...hang the dj

...hang the dj is a music blog. Old school, shoegaze, psych, and darkwave are featured genres.

Legal disclaimer: This blog is my personal, independent website. It is not affiliated with Bell Media, nor does it represents the thoughts, opinions, or desires of Bell Media

...hang the dj

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Send music submissions, press releases, or questions/concerns to: cristina [at] 89xradio.com or: hangthedjmag [at] gmail.com

Or just hit me up on Twitter @cristinarocks

...hang the dj

...hang the dj is a music blog. Old school, shoegaze, psych, and darkwave are featured genres.

Legal disclaimer: This blog is my personal, independent website. It is not affiliated with Bell Media, nor does it represents the thoughts, opinions, desires, etc of Bell Media

For music submissions, press releases, or questions/concerns:

hangthedjmag (at) gmail.com

Or hit me up on Twitter: @CristinaRocks

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Listen to Time Warp on 89X - the long running classic alternative show airs Sunday mornings from 8am - 12pm ET. Listen on the radio (88.7) in Detroit, or stream it worldwide on the net. The Time Warp playlist archive is posted here.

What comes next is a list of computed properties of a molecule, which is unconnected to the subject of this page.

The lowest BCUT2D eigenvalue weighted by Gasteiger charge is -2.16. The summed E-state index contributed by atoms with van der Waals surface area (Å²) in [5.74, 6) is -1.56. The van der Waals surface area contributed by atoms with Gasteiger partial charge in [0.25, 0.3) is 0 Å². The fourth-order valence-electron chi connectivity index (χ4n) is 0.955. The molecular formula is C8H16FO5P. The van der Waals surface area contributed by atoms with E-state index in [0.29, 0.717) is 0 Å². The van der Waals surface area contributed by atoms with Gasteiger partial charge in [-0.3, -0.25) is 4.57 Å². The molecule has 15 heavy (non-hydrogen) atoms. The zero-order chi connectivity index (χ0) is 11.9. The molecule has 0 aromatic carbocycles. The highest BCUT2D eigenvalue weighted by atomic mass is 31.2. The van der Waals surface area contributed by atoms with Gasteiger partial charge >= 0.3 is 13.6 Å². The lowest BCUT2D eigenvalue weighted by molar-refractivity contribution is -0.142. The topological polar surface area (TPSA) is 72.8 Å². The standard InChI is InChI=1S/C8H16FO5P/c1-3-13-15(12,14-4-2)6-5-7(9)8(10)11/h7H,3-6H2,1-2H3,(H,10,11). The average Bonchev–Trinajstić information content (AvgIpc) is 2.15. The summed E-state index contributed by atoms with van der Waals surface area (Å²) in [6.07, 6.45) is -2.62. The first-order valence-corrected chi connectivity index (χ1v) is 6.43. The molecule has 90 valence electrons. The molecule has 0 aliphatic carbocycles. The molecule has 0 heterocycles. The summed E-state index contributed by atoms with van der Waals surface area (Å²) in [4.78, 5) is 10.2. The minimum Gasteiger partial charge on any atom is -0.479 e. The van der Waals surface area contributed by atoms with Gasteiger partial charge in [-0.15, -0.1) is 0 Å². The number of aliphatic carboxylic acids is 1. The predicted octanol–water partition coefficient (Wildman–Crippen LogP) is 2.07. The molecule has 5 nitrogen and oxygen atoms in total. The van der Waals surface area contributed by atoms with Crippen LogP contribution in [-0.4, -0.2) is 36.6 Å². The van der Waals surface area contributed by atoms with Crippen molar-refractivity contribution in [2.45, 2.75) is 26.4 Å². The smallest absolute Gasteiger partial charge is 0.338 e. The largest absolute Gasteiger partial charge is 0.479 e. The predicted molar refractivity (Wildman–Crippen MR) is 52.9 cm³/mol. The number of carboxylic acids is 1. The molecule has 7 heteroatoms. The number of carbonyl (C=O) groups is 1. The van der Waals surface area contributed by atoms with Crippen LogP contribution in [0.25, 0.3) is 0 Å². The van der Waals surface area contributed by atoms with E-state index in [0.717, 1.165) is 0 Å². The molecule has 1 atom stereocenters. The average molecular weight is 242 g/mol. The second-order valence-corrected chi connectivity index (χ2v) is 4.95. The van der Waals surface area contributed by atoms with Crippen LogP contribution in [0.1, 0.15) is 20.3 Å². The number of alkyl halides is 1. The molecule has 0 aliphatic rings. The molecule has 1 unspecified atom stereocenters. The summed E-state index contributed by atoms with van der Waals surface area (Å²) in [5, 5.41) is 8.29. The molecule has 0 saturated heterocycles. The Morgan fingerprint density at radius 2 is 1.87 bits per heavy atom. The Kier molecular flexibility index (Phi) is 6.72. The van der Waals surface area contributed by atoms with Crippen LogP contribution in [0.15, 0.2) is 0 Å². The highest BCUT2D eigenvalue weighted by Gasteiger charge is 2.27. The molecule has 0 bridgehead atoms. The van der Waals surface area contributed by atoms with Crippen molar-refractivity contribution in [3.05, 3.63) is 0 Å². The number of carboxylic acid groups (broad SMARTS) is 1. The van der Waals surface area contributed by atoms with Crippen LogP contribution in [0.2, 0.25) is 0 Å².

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2013/02/12

As fans (and iPhone users?) around the world prepare for the 30th anniversary of New Order's "Blue Monday," The Guardian published an article on the making of the classic 1983 hit, which went on to become the biggest selling 12" single of all time.  The feature includes two short interviews with Gillian Gilbert and designer Peter Saville, and is a great read for any New Order fan.  One of the highlights is a hilarious revelation from Gilbert on how Bernard Sumner and Stephen Morris got around to figuring out the daunting task of how to use a sequencer/sampler:

"Bernard and Stephen had worked out how to use it by spending hours recording farts."

Other nuggets from the article: Gilbert said the lyric, "How does it feel?" was inspired by Sumner's annoyance with the music press asking him how he felt (presumably in regards to Ian Curtis' death and subsequent formation of New Order).  Saville, meanwhile, explained how he came to design the single's colorful floppy disc cover art:

"I picked up an interesting object and asked: "Wow, what is this?" I'd never seen a floppy disk before. I thought it was great. I said: "Can I have it?" And Stephen said: "Not that one!" So I drove back to London listening to a tape of Blue Monday with another floppy disk lying on the passenger seat."

Read the rest of the fantastic piece, 'How we made: New Order's Gillian Gilbert and designer Peter Saville on Blue Monday' over at The Guardian. Fans interested in learning how Peter Saville was inspired to create other classic Joy Division and New Order album covers should take a look at another feature from 2011 titled, 'Peter Saville on his album cover artwork.'  The photo gallery includes 10 album covers/sleeves with Saville's insight/commentary.  

A few other video interviews with Saville are posted below:

Peter Saville on Joy Division's Unknown Pleasures and why the band's name and album title doesn't appear on the cover:



Discussion of album artwork and pop culture/music/art